Blood pressure (BP) is a vital physiological measurement. Elevated BP affects over one-third of Americans and over 1 billion adults worldwide1. It is a risk factor for coronary artery disease, heart failure, chronic kidney disease, and stroke. Office BP measurements are limited by infrequency and confounders such as white coat hypertension. Home-based oscillometric BP improves accessibility but suffers from user and device error, as well as poor adherence. There is a need for simple, easy-to-use, home-based BP monitoring technologies. In this study, we investigated the accuracy of a connected digital scale with sensors that capture hemodynamic signals in measuring central mean arterial pressure (cMAP) compared to an FDA-approved reference device. cMAP is a measure of pressure in the ascending aorta and is a better predictor of adverse cardiovascular outcomes compared to brachial BP measurements2.


This comparative, single-center, non-randomized, IRB approved study was conducted at the Clinimark Desaturation Laboratory at Avista Adventist Hospital in Louisville, CO, in March of 2017. Patients were recruited with the goal of meeting the BP distribution requirements in the ISO 81060–2 standard. A cMAP estimate was developed from biomarkers derived from the Bodyport Cardiac Scale (Bodyport Inc., San Francisco, CA) and the model’s performance was compared to the cMAP from a reference device, the FDA-cleared SphygmoCor XCEL Ⓡ (AtCor Medical, Naperville, IL). The cardiac scale has the physical appearance of a weight scale (Fig. 1A). It is embedded with ballistocardiography (BCG), impedance plethysmography (IPG), and electrocardiography (ECG) sensors that allow for the measurement of mechanical forces exerted by the heart, pulsatile blood flow, and electrical activity of the heart, respectively. The reference device is an FDA approved BP monitor that can measure central ascending aortic BP.

Fig. 1
figure 1

A Image of the Bodyport Cardiac Scale. BC Histogram of the number of study participants versus the average central systolic and diastolic blood pressures (mmHg) per participant. D Scatter plot with a linear regression line for the scale-derived and reference device cMAP measurements (n = 252 data pairs from 88 participants, r = 0.75, MAPE = 9.6%). E Bland–Altman analysis plotting the bias (mean error of cardiac scale minus reference device) of − 0.14 mmHg and 95% limits of agreement of − 26.1, 25.8 mmHg (dotted lines)

Guided by the ISO 81060–2 protocol, each participant contributed up to three simultaneous, paired measurements using the reference device and cardiac scale. Among the eighty-eight participants, 79, 6, and 3 participants contributed three, two, and one paired measurement(s), respectively, resulting in 252 paired measurements. Thirty-nine participants were female and 49 were male, with a mean age of 42 years and a standard deviation (SD) of 13 years. The mean (range) auscultatory brachial systolic and diastolic BPs in the study population were 124 mmHg (87–220) and 84 mmHg (58–139), respectively.

The BCG, IPG, and ECG signals from the cardiac scale allow for the measurement of several key physiologic parameters for estimating mean arterial pressure (MAP). The pre-ejection period (PEP) is the time between electrical depolarization and the start of ventricular ejection. A shorter PEP may reflect improved cardiac contractility. Pulse transit time (PTT), the time difference between the arrival of the electrical (ECG) and mechanical (BCG) signals, is related to arterial stiffness3. Furthermore, biomarkers such as the BCG amplitude are correlated with stroke volume and cardiac output5.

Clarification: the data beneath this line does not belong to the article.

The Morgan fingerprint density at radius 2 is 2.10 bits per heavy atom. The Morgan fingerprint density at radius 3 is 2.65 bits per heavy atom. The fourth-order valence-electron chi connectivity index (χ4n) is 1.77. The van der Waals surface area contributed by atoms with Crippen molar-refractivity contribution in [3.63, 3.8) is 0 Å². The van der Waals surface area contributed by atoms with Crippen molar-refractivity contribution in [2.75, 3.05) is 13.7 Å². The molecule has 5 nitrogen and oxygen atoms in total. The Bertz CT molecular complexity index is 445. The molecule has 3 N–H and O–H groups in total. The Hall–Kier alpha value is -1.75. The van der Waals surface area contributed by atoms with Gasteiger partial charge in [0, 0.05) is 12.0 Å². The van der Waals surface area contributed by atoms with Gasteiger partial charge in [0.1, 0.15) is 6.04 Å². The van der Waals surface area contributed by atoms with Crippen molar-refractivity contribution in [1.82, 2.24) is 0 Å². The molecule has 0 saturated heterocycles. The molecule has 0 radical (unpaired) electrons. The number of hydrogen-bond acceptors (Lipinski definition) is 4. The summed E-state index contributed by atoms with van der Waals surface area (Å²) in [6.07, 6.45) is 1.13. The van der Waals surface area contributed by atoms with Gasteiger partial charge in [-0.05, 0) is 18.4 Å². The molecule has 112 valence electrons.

Using these biomarkers and other signal features as inputs, a lasso regression model was developed. The reference device measurements were compared to the output of the regression model. The performance of the model in calculating the Peasron correlation coefficient and Bland–Altman analysis was evaluated using the optimism-corrected performance bootstrapping technique with 1000 iterations4. The Bland–Altman analysis consists of measuring the mean error (bias) and the 95% limits of agreement (LOA) between the reference device and cardiac scale measurements. The 95% LOA is equal to the mean error ± 1.96 standard deviations (SD), and signifies a 95% probability the true mean error exists between those bounds.


The central systolic and diastolic BP distribution from the reference device is detailed in Fig. 1BC. The mean cMAP from the reference device was 92 mmHg with a standard deviation of 20 mmHg. The cMAP derived from the cardiac scale and reference device had a Pearson correlation of 0.75 (95% confidence interval: 0.68–0.85, p < 0.001) and mean absolute percent error (MAPE) of 9.6% (Fig. 1D). Bland–Altman analysis resulted in a mean error (cardiac scale minus reference device) of − 0.14 mmHg, ± SD of 13.2 mmHg, and a 95% LOA of − 26.1 mmHg and 25.8 mmHg (Fig. 1E).


This study demonstrates the feasibility of using a cardiac scale with BCG, ECG, and IPG sensors to approximate cMAP. Limitations of this study include a small sample size, along with intrinsic errors of both the reference BP measurement and scale technology. Future studies can include a higher incidence of hypertension, improved feature selection for model development, along with analysis of longitudinal BP measurements with clinical perturbations. External validation studies would also be beneficial.

There may be significant clinical utility in using a cardiac scale for longitudinal BP monitoring. The cardiac scale would likely enhance the ease and frequency of use compared to traditional oscillometric techniques. In addition to measuring BP, this same step can be used to obtain other hemodynamic biomarkers (e.g., stroke volume, cardiac output, heart rate) from the scale, potentially reshaping how we longitudinally and remotely care for patients5.